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Faith-Based Organisations

Volume 460: debated on Wednesday 9 May 2007

4. What percentage of aid provided by his Department was distributed through faith-based organisations in 2006-07. (136208)

In 2005-06 the Department for International Development provided more than £23 million to UK-based faith groups, including Christian Aid, the Catholic Fund for Overseas Development and Islamic Relief. That sum represents about 10 per cent. of funding to UK civil society. It does not include DFID funds that are passed to faith groups through multilateral donors, or through developing country Governments, so the total sum will be much higher.

I thank the Minister for that response, and I congratulate him, the Secretary of State and all officials in his Department on rightly recognising the important work that faith-based organisations such as Tearfund, CAFOD, World Vision and Christian Aid do in delivering aid and development all over the world. Would the Minister like to put on record today a reaffirmation of the importance of faith-based groups delivering such aid?

I am grateful for the opportunity that the hon. Gentleman has provided, because I share his view that faith-based groups do a huge amount of good in the direct provision of services in many developing countries. I had the opportunity to see a superb Christian Aid-funded project in South Africa that is doing a huge amount of good in the Germiston township just outside Johannesburg, helping that community to deal with the impact of HIV and AIDS. Faith-based groups do a lot more than that, too: they advocate efforts to tackle poverty, and they play a huge role in the campaigns that are inevitably mounted in the run-up to G8 conferences to encourage international leaders to do more. We welcome them.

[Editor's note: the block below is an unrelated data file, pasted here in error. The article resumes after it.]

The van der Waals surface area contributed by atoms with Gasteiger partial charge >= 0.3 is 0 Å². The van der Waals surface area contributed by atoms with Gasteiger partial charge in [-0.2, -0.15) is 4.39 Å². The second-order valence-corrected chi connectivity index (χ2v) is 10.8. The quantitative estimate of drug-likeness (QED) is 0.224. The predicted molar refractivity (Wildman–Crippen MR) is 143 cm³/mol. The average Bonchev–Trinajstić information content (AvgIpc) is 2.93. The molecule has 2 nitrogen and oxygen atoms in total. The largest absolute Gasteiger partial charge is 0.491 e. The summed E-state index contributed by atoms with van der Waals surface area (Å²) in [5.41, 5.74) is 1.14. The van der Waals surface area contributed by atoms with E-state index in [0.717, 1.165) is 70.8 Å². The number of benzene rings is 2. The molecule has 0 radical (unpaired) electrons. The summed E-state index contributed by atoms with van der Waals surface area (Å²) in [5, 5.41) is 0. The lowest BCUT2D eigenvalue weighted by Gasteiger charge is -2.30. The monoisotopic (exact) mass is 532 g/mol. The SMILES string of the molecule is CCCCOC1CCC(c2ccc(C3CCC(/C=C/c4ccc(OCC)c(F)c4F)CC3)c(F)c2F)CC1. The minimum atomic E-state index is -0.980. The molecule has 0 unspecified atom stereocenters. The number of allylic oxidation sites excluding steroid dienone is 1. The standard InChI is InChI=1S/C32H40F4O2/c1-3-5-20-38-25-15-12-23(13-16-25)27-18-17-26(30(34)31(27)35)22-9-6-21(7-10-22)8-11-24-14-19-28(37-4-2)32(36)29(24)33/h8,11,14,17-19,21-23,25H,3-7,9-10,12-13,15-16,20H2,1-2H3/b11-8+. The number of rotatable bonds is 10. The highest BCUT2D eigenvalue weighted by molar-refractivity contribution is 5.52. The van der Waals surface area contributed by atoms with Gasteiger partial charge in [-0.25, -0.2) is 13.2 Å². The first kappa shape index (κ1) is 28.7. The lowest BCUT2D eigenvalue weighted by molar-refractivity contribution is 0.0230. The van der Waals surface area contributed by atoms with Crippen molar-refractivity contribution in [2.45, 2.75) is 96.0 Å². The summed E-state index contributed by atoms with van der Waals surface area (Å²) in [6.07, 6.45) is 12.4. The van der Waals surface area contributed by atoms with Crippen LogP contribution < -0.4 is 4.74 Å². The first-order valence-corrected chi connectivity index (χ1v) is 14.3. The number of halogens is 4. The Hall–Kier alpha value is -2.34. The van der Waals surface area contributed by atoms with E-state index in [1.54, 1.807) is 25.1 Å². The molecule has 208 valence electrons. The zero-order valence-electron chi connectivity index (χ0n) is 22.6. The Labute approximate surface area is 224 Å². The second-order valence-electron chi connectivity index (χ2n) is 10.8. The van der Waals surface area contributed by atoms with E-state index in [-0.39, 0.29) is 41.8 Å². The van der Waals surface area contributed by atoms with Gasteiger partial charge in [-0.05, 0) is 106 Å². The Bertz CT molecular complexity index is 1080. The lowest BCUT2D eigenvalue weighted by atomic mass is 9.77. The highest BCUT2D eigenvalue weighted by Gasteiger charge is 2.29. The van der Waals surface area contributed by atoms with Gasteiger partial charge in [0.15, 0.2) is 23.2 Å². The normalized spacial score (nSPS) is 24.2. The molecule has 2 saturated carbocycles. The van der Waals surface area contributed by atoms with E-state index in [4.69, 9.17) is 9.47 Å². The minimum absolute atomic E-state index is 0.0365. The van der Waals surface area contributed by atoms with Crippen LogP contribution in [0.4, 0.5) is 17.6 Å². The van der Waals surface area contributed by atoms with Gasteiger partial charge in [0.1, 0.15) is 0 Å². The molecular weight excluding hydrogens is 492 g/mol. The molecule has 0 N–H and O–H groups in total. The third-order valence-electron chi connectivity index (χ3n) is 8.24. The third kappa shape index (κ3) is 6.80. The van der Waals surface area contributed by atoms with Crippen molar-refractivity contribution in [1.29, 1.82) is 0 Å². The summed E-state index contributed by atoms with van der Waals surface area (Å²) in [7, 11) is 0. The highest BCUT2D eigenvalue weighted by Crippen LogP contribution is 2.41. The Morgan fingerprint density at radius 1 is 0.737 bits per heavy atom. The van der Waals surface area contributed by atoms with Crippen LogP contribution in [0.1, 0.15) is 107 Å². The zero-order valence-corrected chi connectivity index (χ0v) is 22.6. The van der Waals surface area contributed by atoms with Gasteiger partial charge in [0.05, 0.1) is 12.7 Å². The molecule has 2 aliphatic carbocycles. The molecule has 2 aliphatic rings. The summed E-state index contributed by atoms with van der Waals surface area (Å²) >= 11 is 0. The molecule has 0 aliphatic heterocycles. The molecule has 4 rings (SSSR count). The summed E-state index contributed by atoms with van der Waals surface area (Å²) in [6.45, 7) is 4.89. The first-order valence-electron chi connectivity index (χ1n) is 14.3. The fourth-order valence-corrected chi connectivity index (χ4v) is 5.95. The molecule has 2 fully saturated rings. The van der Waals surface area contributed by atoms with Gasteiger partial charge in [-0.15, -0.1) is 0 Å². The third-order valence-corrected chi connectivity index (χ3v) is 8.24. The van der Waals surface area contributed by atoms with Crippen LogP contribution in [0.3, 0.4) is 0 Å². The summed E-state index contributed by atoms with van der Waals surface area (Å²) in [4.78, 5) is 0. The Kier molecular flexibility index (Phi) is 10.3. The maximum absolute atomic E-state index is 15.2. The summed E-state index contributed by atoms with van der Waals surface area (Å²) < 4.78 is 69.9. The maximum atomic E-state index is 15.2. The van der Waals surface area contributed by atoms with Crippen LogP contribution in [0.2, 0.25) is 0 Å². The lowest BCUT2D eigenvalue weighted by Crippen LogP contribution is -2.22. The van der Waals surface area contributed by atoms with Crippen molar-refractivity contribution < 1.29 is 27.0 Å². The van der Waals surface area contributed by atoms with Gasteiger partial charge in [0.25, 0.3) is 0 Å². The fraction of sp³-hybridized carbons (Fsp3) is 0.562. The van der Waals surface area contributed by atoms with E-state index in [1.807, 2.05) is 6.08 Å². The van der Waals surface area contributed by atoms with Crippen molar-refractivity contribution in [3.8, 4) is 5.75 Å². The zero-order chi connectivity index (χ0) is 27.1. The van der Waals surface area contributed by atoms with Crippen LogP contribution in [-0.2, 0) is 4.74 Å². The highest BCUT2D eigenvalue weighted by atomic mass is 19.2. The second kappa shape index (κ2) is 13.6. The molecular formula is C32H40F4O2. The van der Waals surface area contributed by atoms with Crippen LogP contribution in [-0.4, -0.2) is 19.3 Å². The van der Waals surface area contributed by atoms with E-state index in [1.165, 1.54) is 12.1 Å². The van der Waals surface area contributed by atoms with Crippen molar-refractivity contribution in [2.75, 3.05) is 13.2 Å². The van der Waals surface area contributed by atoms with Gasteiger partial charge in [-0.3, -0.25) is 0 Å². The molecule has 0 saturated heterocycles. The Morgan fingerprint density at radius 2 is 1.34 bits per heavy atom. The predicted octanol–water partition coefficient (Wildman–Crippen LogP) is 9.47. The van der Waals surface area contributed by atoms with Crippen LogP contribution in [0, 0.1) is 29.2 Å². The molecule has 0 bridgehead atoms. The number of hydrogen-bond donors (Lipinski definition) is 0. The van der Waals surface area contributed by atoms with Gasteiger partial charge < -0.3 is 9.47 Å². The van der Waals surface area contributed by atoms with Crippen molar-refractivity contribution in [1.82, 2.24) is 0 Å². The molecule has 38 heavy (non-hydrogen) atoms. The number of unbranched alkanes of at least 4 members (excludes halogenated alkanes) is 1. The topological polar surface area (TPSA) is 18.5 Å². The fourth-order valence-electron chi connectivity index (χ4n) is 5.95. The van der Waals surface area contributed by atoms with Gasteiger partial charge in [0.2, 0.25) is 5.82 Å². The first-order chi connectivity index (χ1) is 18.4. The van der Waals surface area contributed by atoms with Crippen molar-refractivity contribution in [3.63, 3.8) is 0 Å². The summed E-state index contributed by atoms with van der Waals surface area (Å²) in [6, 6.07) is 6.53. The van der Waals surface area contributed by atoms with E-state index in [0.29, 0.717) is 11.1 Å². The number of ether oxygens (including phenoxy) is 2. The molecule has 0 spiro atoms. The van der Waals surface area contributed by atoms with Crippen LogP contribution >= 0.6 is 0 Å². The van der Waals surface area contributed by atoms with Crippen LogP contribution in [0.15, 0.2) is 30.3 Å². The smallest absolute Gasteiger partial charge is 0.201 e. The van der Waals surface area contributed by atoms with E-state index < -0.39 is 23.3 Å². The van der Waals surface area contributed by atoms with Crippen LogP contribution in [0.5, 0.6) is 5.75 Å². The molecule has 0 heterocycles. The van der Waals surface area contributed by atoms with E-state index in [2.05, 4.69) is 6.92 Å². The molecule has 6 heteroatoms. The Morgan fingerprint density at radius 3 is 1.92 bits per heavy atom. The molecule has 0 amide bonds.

Would the Minister join me in congratulating Hindu Aid and its chairman, Arjan Vekaria, on the excellent work that they do in building up relations between our country and India in particular? The Secretary of State will address Hindu Aid shortly. Surely, that is the best way of trying to get those networks working so that aid is properly spent.

I join my right hon. Friend in paying tribute to Arjan Vekaria, the chair of Hindu Aid, and the many other members who support Hindu Aid’s work. My right hon. Friend the Secretary of State looks forward to the forthcoming conference with Hindu Aid—indeed, I do too. My right hon. Friend the Member for Leicester, East (Keith Vaz) is right that the development work that we are doing in India is extremely important. Given the huge number of people in India who still live on less than a dollar a day, there is much more to do. Hindu Aid’s work both in drawing attention to that and in campaigning for more resources and more progress on poverty in India is hugely important.

My hon. Friend the Member for The Wrekin (Mark Pritchard) rightly highlighted the important role that UK faith-based organisations and their dedicated volunteers play in alleviating poverty across the developing world, particularly in conflict zones and with vulnerable groups. A recent report by the World Health Organisation identifies the fact that up to 70 per cent. of the health infrastructure in Africa is owned by faith-based organisations, yet it concludes that there is minimal co-operation between them and mainstream public health programmes. Perhaps the Minister will say what specific proposals DFID has introduced to enhance collaboration with and between faith-based organisations, particularly to ensure that the goal of universal access to HIV prevention and treatment is achieved by the target date of 2010.

The hon. Gentleman is right to draw attention to the need for considerably more effort across the international community by faith-based groups and international donors such as ourselves and other countries attending the forthcoming G8 summit to make progress towards the goal of universal access to HIV prevention, care and treatment. We work closely with a range of faith-based organisations in a number of developing countries, particularly in sub-Saharan Africa. He rightly drew attention to the report that said that more effort is needed to bring those groups together and to link them to mainstream health care services. We are seeking to do more through our investment in health care in Malawi and Sierra Leone to link those faith-based organisations together. We have come a long way but, as he said, we have an awfully long way to go, too.